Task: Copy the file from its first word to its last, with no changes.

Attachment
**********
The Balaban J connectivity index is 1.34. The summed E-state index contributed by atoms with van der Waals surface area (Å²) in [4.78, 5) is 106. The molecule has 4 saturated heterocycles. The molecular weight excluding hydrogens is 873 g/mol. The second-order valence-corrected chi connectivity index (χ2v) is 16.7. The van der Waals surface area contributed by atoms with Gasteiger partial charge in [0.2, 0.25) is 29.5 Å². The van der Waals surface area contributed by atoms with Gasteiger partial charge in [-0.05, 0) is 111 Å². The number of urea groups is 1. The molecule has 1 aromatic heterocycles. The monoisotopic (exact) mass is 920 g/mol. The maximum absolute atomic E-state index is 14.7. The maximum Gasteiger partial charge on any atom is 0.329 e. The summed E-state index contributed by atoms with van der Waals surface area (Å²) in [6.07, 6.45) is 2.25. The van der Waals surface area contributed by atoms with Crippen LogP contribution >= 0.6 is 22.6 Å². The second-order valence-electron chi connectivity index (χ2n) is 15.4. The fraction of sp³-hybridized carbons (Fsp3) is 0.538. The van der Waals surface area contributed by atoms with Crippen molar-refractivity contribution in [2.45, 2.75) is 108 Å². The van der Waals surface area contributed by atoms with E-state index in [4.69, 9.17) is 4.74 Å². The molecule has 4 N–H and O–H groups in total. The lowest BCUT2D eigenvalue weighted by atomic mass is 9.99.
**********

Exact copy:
The Balaban J connectivity index is 1.34. The summed E-state index contributed by atoms with van der Waals surface area (Å²) in [4.78, 5) is 106. The molecule has 4 saturated heterocycles. The molecular weight excluding hydrogens is 873 g/mol. The second-order valence-corrected chi connectivity index (χ2v) is 16.7. The van der Waals surface area contributed by atoms with Gasteiger partial charge in [0.2, 0.25) is 29.5 Å². The van der Waals surface area contributed by atoms with Gasteiger partial charge in [-0.05, 0) is 111 Å². The number of urea groups is 1. The molecule has 1 aromatic heterocycles. The monoisotopic (exact) mass is 920 g/mol. The maximum absolute atomic E-state index is 14.7. The maximum Gasteiger partial charge on any atom is 0.329 e. The summed E-state index contributed by atoms with van der Waals surface area (Å²) in [6.07, 6.45) is 2.25. The van der Waals surface area contributed by atoms with Crippen LogP contribution >= 0.6 is 22.6 Å². The second-order valence-electron chi connectivity index (χ2n) is 15.4. The fraction of sp³-hybridized carbons (Fsp3) is 0.538. The van der Waals surface area contributed by atoms with Crippen molar-refractivity contribution in [2.45, 2.75) is 108 Å². The van der Waals surface area contributed by atoms with E-state index in [4.69, 9.17) is 4.74 Å². The molecule has 4 N–H and O–H groups in total. The lowest BCUT2D eigenvalue weighted by atomic mass is 9.99.